Pressures To Mount On Long-Term Care; Seizing Solutions Will Matter

The senior care industry in the U.S. was under pressure before the pandemic. As 2022 and the third year of COVID’s influence approaches, it’s not easing up. A host of trends say the industry’s battering is not yet over.

The reluctance to live in a COVID epicenter helped occupancy rates among long-term care facilities to plummet from 85% in January of 2020 to 68% a year later, and by September, they’d only crawled back up to 74%.

Losses of $94 billion between 2020 and 2021[2] will be a challenge to recoup, especially since graying Americans would rather get old at home, and 90% of those over 65 are already doing so.

Worsening finances notably affects staffing, but food and infection control; only a quarter of nursing homes believe they can last another year.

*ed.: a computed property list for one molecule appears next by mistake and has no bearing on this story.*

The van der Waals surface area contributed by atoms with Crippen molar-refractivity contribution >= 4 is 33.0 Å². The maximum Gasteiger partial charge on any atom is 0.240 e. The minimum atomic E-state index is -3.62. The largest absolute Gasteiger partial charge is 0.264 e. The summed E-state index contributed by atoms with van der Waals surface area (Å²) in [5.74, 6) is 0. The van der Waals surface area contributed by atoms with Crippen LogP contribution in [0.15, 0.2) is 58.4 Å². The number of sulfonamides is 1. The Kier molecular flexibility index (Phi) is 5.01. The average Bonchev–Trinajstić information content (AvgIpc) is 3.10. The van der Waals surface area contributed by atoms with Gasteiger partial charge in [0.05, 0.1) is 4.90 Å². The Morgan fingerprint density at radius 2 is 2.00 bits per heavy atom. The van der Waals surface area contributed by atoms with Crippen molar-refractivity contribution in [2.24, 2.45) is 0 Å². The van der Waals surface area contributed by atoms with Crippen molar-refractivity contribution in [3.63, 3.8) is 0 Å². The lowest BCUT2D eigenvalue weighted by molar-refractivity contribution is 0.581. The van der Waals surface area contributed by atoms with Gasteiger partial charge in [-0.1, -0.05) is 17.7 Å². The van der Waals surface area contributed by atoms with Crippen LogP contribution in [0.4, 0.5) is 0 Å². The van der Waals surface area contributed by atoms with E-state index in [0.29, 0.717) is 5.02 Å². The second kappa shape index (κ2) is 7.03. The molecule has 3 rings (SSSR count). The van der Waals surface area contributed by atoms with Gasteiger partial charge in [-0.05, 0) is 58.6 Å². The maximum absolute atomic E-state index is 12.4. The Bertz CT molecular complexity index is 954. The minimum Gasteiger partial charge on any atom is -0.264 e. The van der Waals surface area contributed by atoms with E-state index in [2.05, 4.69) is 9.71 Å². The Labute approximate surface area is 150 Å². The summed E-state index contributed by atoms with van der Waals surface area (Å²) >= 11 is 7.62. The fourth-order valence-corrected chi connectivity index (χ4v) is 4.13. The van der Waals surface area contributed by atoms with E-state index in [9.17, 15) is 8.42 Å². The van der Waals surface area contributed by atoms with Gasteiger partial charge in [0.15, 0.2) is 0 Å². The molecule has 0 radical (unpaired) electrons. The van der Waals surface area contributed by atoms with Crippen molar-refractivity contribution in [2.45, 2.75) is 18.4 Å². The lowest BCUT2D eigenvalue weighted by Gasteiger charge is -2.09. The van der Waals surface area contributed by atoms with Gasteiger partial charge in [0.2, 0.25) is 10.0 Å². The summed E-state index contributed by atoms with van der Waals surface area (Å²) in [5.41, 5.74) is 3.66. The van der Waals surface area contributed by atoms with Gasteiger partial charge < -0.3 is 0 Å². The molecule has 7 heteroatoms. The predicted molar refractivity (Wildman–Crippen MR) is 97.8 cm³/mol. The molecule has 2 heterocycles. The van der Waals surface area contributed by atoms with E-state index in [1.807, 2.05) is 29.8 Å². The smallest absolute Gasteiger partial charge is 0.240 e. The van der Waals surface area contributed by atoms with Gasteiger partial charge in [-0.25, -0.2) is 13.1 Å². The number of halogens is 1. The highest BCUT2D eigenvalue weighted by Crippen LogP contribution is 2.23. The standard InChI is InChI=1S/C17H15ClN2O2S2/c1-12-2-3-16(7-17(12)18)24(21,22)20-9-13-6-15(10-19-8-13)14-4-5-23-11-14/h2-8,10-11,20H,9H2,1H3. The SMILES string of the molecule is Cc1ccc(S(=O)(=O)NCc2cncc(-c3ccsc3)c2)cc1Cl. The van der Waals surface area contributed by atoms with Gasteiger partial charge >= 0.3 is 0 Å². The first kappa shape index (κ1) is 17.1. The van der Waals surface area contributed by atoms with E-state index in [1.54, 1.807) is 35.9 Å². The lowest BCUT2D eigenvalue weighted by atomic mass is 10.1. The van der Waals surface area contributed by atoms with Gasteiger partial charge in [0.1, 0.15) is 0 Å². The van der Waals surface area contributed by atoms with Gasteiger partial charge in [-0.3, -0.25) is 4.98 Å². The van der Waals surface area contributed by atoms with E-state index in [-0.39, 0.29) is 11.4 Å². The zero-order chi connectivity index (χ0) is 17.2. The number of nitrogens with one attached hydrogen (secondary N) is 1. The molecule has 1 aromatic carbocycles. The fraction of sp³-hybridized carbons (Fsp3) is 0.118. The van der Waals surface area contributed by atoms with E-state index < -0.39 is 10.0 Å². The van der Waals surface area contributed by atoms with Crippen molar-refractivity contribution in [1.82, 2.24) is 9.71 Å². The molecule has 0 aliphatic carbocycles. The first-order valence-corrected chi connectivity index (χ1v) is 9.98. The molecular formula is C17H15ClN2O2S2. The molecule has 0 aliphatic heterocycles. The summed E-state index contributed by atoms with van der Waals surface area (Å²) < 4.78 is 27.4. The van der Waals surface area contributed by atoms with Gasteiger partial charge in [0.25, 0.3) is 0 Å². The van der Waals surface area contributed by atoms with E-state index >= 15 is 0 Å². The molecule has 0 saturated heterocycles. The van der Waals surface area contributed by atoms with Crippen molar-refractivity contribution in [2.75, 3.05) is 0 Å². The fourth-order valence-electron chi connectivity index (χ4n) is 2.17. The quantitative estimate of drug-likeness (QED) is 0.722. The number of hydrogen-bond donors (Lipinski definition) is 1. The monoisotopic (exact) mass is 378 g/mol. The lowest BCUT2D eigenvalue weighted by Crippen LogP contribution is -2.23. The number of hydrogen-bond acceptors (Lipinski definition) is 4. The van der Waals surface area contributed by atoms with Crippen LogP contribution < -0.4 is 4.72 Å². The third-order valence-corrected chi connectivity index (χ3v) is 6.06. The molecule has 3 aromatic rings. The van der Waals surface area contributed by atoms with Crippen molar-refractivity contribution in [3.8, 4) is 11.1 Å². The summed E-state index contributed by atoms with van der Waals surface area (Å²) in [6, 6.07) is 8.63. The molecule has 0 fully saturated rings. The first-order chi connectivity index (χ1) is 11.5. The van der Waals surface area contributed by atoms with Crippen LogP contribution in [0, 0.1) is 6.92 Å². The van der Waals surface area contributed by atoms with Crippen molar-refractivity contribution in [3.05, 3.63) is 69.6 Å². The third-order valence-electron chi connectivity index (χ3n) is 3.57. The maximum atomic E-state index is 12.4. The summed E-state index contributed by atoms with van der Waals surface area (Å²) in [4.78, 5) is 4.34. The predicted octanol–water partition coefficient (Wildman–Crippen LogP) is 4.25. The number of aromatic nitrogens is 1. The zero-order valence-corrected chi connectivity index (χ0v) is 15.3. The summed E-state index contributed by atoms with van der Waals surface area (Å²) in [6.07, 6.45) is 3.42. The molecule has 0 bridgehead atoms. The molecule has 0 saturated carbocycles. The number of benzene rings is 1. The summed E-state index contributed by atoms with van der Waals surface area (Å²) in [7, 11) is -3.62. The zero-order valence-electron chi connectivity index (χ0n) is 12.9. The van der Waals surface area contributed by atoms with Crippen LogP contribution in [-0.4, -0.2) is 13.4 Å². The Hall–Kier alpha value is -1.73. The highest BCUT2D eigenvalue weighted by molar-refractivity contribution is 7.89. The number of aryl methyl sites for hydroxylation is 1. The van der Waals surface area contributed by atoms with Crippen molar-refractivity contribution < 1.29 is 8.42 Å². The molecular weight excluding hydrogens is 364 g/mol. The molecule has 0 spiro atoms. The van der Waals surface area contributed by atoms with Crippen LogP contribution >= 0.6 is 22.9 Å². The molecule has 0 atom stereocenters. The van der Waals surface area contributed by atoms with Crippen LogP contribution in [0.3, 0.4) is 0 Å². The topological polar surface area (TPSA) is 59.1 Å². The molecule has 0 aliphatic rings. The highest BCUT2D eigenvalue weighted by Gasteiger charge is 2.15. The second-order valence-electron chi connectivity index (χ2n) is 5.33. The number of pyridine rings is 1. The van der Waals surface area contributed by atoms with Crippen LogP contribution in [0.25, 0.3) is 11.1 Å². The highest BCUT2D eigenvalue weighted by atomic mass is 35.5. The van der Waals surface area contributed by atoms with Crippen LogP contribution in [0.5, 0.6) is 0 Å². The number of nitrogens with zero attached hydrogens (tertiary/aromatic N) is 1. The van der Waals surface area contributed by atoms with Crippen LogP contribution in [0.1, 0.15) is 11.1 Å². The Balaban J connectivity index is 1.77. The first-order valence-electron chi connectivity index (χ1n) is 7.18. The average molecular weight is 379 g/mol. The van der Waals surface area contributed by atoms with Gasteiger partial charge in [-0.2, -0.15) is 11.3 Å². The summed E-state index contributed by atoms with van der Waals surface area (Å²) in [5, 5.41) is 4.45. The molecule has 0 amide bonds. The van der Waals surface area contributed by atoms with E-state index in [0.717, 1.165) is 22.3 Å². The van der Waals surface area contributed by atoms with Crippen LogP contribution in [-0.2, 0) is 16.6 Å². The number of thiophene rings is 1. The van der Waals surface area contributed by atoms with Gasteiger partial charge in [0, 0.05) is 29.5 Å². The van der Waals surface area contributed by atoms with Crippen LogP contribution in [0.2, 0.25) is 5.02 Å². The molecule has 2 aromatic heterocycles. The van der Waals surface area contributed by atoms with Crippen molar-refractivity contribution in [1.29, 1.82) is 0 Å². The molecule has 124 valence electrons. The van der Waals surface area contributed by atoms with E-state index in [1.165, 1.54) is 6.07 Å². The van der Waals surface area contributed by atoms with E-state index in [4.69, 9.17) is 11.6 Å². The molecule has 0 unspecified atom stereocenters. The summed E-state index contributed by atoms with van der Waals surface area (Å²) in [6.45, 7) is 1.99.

Survival of the fittest? Absolutely. Organizations that recognize and act to counter or leverage some deepening trends will do best in the new normal that’s evolving.

Among them:

  1. Staffing shortages – a never-ending issue
  2. Value-based care – transition looms
  3. Enterprise risk management will determine who wins

At some point – likely in 2022 – safety inspections will go back to basics. Organizations that have adopted an integrated ERM approach to safety will achieve multidisciplinary accountability, and ensure organizational readiness, especially to manage uncertainty.

In the end, they will have a much better story to tell regulators, patients and residents, and, of course, their insurers.

Jonathan Romero is a commercial advisor with global insurance brokerage Hub International in Florida, out of Tallahassee. He specializes in medical and white-collar professional risks, advising on professional, malpractice and management liability exposures and coverages. He also provides comprehensive property, casualty and benefits consulting to these clients, both for smaller, private clientele and for the large, public groups.